My dear friend, Jennifer Haas, helped me out by snapping a few quick photos of various condiments with my point-and-shoot camera as I scurried around with my students, finishing the meal.

Thank you, Jennifer!
                                                     Spicy, pickled red onions                    Photograph by Jennifer Haas

Recipe:  Garam Masala
(Recipe by Victoria Challancin)
Note:  I learned to make garam masala when I lived in the Middle East over twenty years ago.  I have no idea the source of this particular mixture of spices.

Use whole spices when possible.  Toast in a dry skillet and grind in a spice grinder. 

1 tablespoon cumin seeds
1 1/2 tablespoons coriander seeds
1 1/2 teaspoons cardamom seeds
1 tablespoons black peppercorns
1 tablespoon ground ginger
1 teaspoons ground cloves
1/2 teaspoon ground nutmeg (preferably from a whole nutmeg)
1 cinnamon stick or 2 teaspoons ground cinnamon

Toast all whole spices in a dry skillet until fragrant, stirring constantly for about 1 minute.  Grind in a
spice grinder in batches, if necessary.  Place in a bowl and mix well.  Store in a glass jar in a cool, dark
 Cilantro-Mint Chutney with Yogurt                 Photograph by Jennifer Haas

                                                       Pear Chutney                                   Photograph by Jennifer Haas

Raita with cucumbers, tomato, and toasted cumin seeds                        Photo by Jennifer Haas

©Victoria Challancin.  All Rights Reserved.


Eha said...

Have just changed my Chicken Tikka Masala recipe on file to yours! Probably shall do the same to my garam masala one: yours taste good on the palate! And this is very much 'my' style of cooking! The recipes are as wonderful as the story accompanying them! Yes, the memsahibs of the Raj seem to have a lot for which to answer :) ! Thank you for those and the great Jennifer Haas photos . . .

The Harried Cook said...

Yeah I've heard about how popular Chicken Tikka Masala is in Britain... We eat it here in South India too... Your recipe looks nice! Love those pickled onions too. Very authentic! Thanks for sharing :)

Ali said...

That looks delicious! I lived in Scotland for 6 months and I have never since had a Tikka Masala like any I had there!

tania@mykitchenstories said...

I love Tikka Marsala or anything Indian really. This looks delicious. I too do a cooking class and some sometimes would like to take photos during the class but it doesn't really look good does it. What kind of people do you teach?

Ben said...

Interesting. I've never had it before but it looks so not British, though, but I guess you're right, they know how to absorb and adapt :)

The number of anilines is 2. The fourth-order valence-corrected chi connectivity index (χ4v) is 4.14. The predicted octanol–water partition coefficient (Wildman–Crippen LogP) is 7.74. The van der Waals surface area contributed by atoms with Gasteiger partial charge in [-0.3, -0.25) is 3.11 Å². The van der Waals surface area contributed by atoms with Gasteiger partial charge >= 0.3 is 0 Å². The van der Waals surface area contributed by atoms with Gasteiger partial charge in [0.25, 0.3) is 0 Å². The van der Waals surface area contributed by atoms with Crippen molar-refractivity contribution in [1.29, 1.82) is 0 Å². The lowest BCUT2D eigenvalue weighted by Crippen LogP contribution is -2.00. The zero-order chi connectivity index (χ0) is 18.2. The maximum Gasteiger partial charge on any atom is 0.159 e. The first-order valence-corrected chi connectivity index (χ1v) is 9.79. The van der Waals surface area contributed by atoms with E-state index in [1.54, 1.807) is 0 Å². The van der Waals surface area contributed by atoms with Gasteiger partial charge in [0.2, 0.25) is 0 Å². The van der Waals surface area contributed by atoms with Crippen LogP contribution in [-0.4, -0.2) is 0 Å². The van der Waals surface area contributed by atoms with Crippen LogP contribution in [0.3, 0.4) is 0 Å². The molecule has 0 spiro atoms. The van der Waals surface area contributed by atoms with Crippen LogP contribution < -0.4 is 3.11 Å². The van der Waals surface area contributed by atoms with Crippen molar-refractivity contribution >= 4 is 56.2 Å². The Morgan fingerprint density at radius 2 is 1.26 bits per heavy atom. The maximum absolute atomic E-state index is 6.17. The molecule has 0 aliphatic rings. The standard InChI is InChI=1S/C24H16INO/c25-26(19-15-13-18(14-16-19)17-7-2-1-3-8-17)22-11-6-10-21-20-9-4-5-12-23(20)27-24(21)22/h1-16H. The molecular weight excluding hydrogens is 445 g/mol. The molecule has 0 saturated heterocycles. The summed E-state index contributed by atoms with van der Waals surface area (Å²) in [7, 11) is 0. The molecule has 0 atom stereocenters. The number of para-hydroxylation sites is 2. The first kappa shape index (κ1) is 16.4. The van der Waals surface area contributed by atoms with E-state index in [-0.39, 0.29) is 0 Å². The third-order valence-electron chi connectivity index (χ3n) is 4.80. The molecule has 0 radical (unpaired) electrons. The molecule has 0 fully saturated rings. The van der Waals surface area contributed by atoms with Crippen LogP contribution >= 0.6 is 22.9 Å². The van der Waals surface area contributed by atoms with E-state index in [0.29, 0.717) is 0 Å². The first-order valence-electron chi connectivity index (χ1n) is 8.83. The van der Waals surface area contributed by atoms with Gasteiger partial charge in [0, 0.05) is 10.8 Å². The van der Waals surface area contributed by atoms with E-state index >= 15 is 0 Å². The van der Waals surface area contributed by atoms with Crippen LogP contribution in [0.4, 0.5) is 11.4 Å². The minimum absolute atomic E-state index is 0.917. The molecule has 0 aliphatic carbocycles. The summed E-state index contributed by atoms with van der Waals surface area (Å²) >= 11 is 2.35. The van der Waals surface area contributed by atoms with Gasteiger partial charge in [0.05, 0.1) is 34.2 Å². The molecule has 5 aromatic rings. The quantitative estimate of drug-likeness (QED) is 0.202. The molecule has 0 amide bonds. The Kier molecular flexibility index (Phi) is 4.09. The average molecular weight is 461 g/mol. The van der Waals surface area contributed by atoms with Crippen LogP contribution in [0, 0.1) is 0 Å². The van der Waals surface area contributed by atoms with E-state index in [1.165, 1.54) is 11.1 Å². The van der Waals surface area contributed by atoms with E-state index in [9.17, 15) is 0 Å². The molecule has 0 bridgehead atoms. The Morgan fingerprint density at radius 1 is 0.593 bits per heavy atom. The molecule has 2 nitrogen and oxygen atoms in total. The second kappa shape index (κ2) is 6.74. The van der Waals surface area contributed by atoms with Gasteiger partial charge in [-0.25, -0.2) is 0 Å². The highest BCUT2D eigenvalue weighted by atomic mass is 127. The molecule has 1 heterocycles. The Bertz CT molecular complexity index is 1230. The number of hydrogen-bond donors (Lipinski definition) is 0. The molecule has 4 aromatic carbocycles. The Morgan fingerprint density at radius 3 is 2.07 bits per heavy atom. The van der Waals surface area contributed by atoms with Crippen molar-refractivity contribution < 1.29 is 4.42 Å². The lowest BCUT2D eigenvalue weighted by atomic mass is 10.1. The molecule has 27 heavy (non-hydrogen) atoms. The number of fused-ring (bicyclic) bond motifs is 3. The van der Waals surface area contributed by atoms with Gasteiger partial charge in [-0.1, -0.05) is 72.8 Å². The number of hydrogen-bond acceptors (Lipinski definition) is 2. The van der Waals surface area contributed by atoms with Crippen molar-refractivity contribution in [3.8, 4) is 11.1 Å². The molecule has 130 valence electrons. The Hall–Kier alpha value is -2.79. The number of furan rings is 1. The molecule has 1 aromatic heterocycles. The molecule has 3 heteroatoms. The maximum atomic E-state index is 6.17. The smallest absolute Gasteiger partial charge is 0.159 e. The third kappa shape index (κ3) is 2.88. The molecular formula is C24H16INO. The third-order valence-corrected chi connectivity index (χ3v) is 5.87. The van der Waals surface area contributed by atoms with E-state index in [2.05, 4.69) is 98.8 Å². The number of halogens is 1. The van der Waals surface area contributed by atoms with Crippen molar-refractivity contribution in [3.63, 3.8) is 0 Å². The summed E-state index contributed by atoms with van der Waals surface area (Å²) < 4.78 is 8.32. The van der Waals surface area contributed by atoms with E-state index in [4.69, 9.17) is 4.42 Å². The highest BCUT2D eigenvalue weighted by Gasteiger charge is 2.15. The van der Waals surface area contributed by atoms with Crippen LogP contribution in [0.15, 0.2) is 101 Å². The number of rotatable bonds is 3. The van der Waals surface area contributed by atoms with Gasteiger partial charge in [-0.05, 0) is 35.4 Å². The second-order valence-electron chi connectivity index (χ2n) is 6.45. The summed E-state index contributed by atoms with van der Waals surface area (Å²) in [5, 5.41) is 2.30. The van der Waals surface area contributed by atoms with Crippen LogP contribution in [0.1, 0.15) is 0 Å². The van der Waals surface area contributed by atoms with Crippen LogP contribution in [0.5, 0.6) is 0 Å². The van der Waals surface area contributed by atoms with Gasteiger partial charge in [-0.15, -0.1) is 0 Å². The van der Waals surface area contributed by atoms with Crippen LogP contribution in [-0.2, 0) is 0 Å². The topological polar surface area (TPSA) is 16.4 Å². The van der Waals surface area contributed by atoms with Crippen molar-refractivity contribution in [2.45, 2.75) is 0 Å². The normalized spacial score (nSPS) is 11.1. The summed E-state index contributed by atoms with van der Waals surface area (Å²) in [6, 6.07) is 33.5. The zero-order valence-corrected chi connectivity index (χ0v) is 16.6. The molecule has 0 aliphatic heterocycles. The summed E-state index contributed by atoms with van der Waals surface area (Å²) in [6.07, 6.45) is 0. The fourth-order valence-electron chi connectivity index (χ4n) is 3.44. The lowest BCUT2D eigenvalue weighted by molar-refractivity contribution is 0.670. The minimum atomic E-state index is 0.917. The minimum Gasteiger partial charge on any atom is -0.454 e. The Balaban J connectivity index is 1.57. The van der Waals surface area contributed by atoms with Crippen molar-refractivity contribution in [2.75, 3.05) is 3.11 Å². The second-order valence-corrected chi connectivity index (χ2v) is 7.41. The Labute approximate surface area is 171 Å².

Flavors of the Sun said...

How nice to connect with a fellow cooking teacher and blogger! During class, I always seem to be so busy that I don't always have the time to set up photos as I would like--mainly it is lighting issues. The bulk of my classes are given to Mexican cooks who are sent by their employers to learn international cooking as a way to expand the cooks' repertoires. I also give classes in Mexican cooking in English to local foreign residents or visiting tourists--as well as a variety of series I do in English on international cooking as well. It's a mixed bag, but all are enjoyable to me!

Chompchomp said...

I was never a big fan of either drinking tea or eating curries, then I moved to live in London for three years! Now I drink tea daily and absolutely LOVE a good curry!

Flavors of the Sun said...

I spent a lot of time in London with my cousin and often felt like I had better food than in India itself! Great curry shops there...

Lorraine @ Not Quite Nigella said...

We were going to have Japanese food tonight but you've stirred up a lust for Indian food, in particular Tikka Masala that is hard to suppress! :P

Gintare @Gourmantine said...

I love Chicken Tikka Masala, it's one of those ultimate comfort foods! So nice to hear the story behind it!

Lynne Daley said...

"They had an empire-and gave it all away" according singer Gerry Rafferty in his song, "The Garden of England", but not before they learned to make some lovely Indian food.

Flavors of the Sun said...

Oh, Lynne, I love the inclusion of the song--thank you so much. Hadn't heard that one in years and years! Perfect! said...

Learned something new today. I order this dish quite often in my favorite Indian restaurant. The picture of the onions is really attractive.

Buy Final Fantasy XIV Gil said...

I was never a big fan associated with both ingesting tea as well as eating curries, i then gone to live in are now living in London for three decades! Right now I consume green tea every day and love a good curry!